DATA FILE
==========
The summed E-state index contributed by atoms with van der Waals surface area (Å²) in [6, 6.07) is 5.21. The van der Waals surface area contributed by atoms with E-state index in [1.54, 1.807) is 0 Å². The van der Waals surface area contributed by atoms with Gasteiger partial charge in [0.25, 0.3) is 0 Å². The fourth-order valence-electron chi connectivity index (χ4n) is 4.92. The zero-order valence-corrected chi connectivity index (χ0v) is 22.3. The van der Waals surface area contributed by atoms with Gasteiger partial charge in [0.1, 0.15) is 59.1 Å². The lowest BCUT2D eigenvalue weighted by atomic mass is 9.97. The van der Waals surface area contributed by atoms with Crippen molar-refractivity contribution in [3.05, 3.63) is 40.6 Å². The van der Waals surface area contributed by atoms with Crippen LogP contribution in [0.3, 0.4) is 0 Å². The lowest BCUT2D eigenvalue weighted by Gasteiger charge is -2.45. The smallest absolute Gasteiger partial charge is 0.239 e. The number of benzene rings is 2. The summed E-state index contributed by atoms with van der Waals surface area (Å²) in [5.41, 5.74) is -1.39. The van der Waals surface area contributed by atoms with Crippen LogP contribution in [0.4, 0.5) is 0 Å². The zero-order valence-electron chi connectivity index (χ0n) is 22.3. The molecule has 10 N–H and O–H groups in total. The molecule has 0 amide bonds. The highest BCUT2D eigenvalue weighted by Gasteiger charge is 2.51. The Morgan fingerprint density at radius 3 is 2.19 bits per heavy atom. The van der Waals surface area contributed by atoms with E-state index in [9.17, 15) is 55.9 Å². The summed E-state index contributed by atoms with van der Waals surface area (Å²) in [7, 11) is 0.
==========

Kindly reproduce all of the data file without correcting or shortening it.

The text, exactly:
The summed E-state index contributed by atoms with van der Waals surface area (Å²) in [6, 6.07) is 5.21. The van der Waals surface area contributed by atoms with E-state index in [1.54, 1.807) is 0 Å². The van der Waals surface area contributed by atoms with Gasteiger partial charge in [0.25, 0.3) is 0 Å². The fourth-order valence-electron chi connectivity index (χ4n) is 4.92. The zero-order valence-corrected chi connectivity index (χ0v) is 22.3. The van der Waals surface area contributed by atoms with Gasteiger partial charge in [0.1, 0.15) is 59.1 Å². The lowest BCUT2D eigenvalue weighted by atomic mass is 9.97. The van der Waals surface area contributed by atoms with Crippen molar-refractivity contribution in [3.05, 3.63) is 40.6 Å². The van der Waals surface area contributed by atoms with Crippen LogP contribution in [0.3, 0.4) is 0 Å². The lowest BCUT2D eigenvalue weighted by Gasteiger charge is -2.45. The smallest absolute Gasteiger partial charge is 0.239 e. The number of benzene rings is 2. The summed E-state index contributed by atoms with van der Waals surface area (Å²) in [5.41, 5.74) is -1.39. The van der Waals surface area contributed by atoms with Crippen LogP contribution in [0.4, 0.5) is 0 Å². The zero-order valence-electron chi connectivity index (χ0n) is 22.3. The molecule has 10 N–H and O–H groups in total. The molecule has 0 amide bonds. The highest BCUT2D eigenvalue weighted by Gasteiger charge is 2.51. The Morgan fingerprint density at radius 3 is 2.19 bits per heavy atom. The van der Waals surface area contributed by atoms with E-state index in [9.17, 15) is 55.9 Å². The summed E-state index contributed by atoms with van der Waals surface area (Å²) in [7, 11) is 0.